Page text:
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Tip: Schema Qualify Objects in SPs

“Eat your broccoli.”

“Wear your gloves.”

“Schema qualify your objects.”

Your Mom wasn’t kidding, and she always gave the best advice. We’ve already seen how it would have paid off for us to end all T-SQL statements with a semicolon, even though it’s not currently required – after all, don’t CTEs and MERGE statements have semicolon requirements?  But it was always just easier not to bother with typing the schema with every object name. Easier, but not better.

SQL Server 2008 R2 Books Online says:

“Inside a stored procedure, object names used with statements (for example, SELECT or INSERT) that are not schema-qualified default to the schema of the stored procedure.”

Well, let’s just test that, shall we? This script creates a schema, two tables (one with the new schema, one with the default schema), and a stored procedure. The SP selects data from a non-schema-qualified table.

USE mydb
GO

CREATE SCHEMA JensTestSchema
GO

CREATE TABLE JensTestSchema.Table1 (id TINYINT, say VARCHAR(100));
CREATE TABLE dbo.Table1 (id TINYINT, say VARCHAR(100));

INSERT INTO JensTestSchema.Table1 (id, say) VALUES (1, ‘Selected from JensTestSchema.Table1′);
INSERT INTO dbo.Table1 (id, say) VALUES (1, ‘Selected from dbo.Table1′);

GO

CREATE PROCEDURE JensTestSchema.usp_test_schemas
AS
SELECT id, say FROM Table1;
RETURN 0

GO

exec JensTestSchema.usp_test_schemas

GO

What did we get?  “1 Selected from JensTestSchema.Table1″, of course! We didn’t specify a schema, so the SELECT pulled data from the object with the same schema as the stored procedure. 

Now let’s qualify that table object:

-- Now alter the SP so that the internally referenced table is schema qualified.
ALTER PROCEDURE JensTestSchema.usp_test_schemas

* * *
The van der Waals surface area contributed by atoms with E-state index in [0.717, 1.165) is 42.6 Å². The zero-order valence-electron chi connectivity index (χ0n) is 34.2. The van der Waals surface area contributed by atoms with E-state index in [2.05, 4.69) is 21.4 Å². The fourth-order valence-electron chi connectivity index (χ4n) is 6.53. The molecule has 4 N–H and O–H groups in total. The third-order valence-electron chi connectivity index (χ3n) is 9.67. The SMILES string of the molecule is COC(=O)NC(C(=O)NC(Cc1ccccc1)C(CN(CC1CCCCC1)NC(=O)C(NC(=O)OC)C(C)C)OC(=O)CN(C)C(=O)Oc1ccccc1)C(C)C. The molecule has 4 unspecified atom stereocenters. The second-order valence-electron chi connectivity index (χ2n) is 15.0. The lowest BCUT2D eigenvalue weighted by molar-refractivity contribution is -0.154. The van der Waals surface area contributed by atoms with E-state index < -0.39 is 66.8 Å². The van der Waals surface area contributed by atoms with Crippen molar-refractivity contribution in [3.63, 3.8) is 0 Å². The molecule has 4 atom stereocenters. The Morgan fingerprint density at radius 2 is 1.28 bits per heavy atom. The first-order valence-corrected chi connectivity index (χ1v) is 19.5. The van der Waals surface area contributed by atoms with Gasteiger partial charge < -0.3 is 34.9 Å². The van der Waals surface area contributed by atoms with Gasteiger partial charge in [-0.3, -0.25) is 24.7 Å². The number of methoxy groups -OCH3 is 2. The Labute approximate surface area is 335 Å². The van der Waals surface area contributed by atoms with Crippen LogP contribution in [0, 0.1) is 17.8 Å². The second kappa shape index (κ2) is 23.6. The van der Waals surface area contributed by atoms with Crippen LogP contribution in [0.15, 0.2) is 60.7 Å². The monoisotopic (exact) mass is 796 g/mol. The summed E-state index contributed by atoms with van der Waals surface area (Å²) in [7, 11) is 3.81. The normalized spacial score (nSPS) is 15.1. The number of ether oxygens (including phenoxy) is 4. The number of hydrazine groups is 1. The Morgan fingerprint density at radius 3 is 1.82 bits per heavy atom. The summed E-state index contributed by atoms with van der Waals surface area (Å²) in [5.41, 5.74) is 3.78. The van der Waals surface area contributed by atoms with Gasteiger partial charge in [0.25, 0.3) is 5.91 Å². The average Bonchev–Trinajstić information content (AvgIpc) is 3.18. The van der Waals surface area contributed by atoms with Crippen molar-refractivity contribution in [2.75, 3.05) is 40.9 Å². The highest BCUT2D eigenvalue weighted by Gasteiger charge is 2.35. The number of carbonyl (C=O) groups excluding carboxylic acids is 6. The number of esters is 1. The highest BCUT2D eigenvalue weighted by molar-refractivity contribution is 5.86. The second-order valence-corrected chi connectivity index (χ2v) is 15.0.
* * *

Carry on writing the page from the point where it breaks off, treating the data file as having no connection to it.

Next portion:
AS
SELECT id, say FROM dbo.Table1;
RETURN 0

GO

exec JensTestSchema.usp_test_schemas

Aaaand we get “1 Selected from dbo.Table1″.  

Point proven. Now maybe you’ll listen to your mom, won’t you?

One more excellent reason to follow good coding practices: BOL says something else about unspecified schemas in SPs:

…access to those tables through the stored procedure is restricted by default to the creator of the procedure.

There’s nothing like a good, obscure permissions problem to really raise the blood pressure!

Happy days,
Jen McCown
http://www.MidnightDBA.com/Jen

Comments

Posted by Glenn Berry on 6 December 2010

Not schema qualifying objects also has performance implications. It is such an easy thing to do right, you just have to beat on your developers until they get it.

Posted by Glenn Berry on 6 December 2010

Not schema qualifying objects also has performance implications. It is such an easy thing to do right, you just have to beat on your developers until they get it.

Posted by Anonymous on 7 December 2010

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Posted by Anonymous on 8 December 2010

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